I ran into something a little odd this morning and thought I'd submit it for commentary.

Can someone explain why the following SQL query prints 'equal' when run against SQL 2008. The db compatibility level is set to 100.

if '' = ' '
    print 'equal'
    print 'not equal'

And this returns 0:

select (LEN(' '))

It appears to be auto trimming the space. I have no idea if this was the case in previous versions of SQL Server, and I no longer have any around to even test it.

I ran into this because a production query was returning incorrect results. I cannot find this behavior documented anywhere.

Does anyone have any information on this?

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    SQL 2005: select len(' ') returns 0 – Mayo Sep 9 '09 at 13:58
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    It does the same on Sql Server 2000. – Pierre-Alain Vigeant Sep 9 '09 at 13:59
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    This is a fascinating question. It seems to return equal no matter how many spaces you put in either string whether they match or not. After more experimentation I noticed that it is effectively doing a RTRIM on both sides of the equality operator before the comparison. It looks like you got an answer on the LEN function, but I am really interested in a more thorough answer than "varchars and equality are thorny in TSQ" for the equality part of your question. – JohnFx Sep 9 '09 at 14:39
  • Oracle does this too, I believe. – quillbreaker Sep 9 '09 at 16:33
  • In general I find that storing empty string is a bad idea and this is one of the reasons. I prefer the use of Null and find many problems when people try to make null information into a value like empty string or a data way out of the normal range. – HLGEM Feb 24 '11 at 20:41

varchars and equality are thorny in TSQL. The LEN function says:

Returns the number of characters, rather than the number of bytes, of the given string expression, excluding trailing blanks.

You need to use DATALENGTH to get a true byte count of the data in question. If you have unicode data, note that the value you get in this situation will not be the same as the length of the text.

print(DATALENGTH(' ')) --1
print(LEN(' '))        --0

When it comes to equality of expressions, the two strings are compared for equality like this:

  • Get Shorter string
  • Pad with blanks until length equals that of longer string
  • Compare the two

It's the middle step that is causing unexpected results - after that step, you are effectively comparing whitespace against whitespace - hence they are seen to be equal.

LIKE behaves better than = in the "blanks" situation because it doesn't perform blank-padding on the pattern you were trying to match:

if '' = ' '
print 'eq'
print 'ne'

Will give eq while:

if '' LIKE ' '
print 'eq'
print 'ne'

Will give ne

Careful with LIKE though: it is not symmetrical: it treats trailing whitespace as significant in the pattern (RHS) but not the match expression (LHS). The following is taken from here:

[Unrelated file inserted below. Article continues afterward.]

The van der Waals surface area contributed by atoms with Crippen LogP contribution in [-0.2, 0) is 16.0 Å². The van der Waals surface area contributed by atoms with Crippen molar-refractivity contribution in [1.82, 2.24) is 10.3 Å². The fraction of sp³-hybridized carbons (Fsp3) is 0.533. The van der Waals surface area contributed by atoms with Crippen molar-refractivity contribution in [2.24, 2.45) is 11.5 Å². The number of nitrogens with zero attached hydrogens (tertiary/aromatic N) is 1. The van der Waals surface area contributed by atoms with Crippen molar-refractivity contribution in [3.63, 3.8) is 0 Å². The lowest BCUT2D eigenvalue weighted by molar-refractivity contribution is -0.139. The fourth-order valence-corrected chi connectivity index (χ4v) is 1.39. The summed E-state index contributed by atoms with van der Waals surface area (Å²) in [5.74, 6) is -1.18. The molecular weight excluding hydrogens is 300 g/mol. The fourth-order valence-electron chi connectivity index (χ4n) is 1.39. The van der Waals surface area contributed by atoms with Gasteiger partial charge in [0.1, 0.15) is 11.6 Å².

declare @Space nvarchar(10)
declare @Space2 nvarchar(10)

set @Space = ''
set @Space2 = ' '

if @Space like @Space2
print '@Space Like @Space2'
print '@Space Not Like @Space2'

if @Space2 like @Space
print '@Space2 Like @Space'
print '@Space2 Not Like @Space'

@Space Not Like @Space2
@Space2 Like @Space
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  • 1
    Nice answer. I had not noticed that in the LEN documentation. It's not limited to LEN though. The RIGHT and LEFT function exhibits similar behavior, but there it's not documented. It seems to be the literal with a space that causes the issue. I noticed this also returns equal: if '' = SPACE(1) print 'equal' else print 'not equal' I'm not really interested in getting the true length, I was just confused why when I was looking for a space in a column, all the columns which were empty strings were returned. – jhale Sep 9 '09 at 14:26
  • Also, nice information about the LIKE statement. I guess the moral of the story is try not to get yourself in the position where you need to compare a space and an empty string. – jhale Sep 9 '09 at 14:31
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    The issue is bigger than comparing a space to an empty string. Comparing any two strings that end in a different number of spaces exhibits the same behavior. – JohnFx Sep 9 '09 at 15:00
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    @butterchicken: Sorry for such a late post, I just saw this question, but when I ran this (the last one) on my sql-server-2008 r2 I get, @Space Not Like @Space2 @Space2 Not Like @Space . Any idea why? – Razort4x Apr 10 '13 at 10:07
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    Confirmed on SQL Server 2012 & SQL Server 2014, the result is @Space Not Like @Space2 @Space2 Not Like @Space – Just a learner Dec 12 '14 at 20:35

The = operator is T-SQL is not so much "equals" as it is "are the same word/phrase, according to the collation of the expression's context," and LEN is "the number of characters in the word/phrase." No collations treat trailing blanks as part of the word/phrase preceding them (though they do treat leading blanks as part of the string they precede).

If you need to distinguish 'this' from 'this ', you shouldn't use the "are the same word or phrase" operator because 'this' and 'this ' are the same word.

Contributing to the way = works is the idea that the string-equality operator should depend on its arguments' contents and on the collation context of the expression, but it shouldn't depend on the types of the arguments, if they are both string types.

The natural language concept of "these are the same word" isn't typically precise enough to be able to be captured by a mathematical operator like =, and there's no concept of string type in natural language. Context (i.e., collation) matters (and exists in natural language) and is part of the story, and additional properties (some that seem quirky) are part of the definition of = in order to make it well-defined in the unnatural world of data.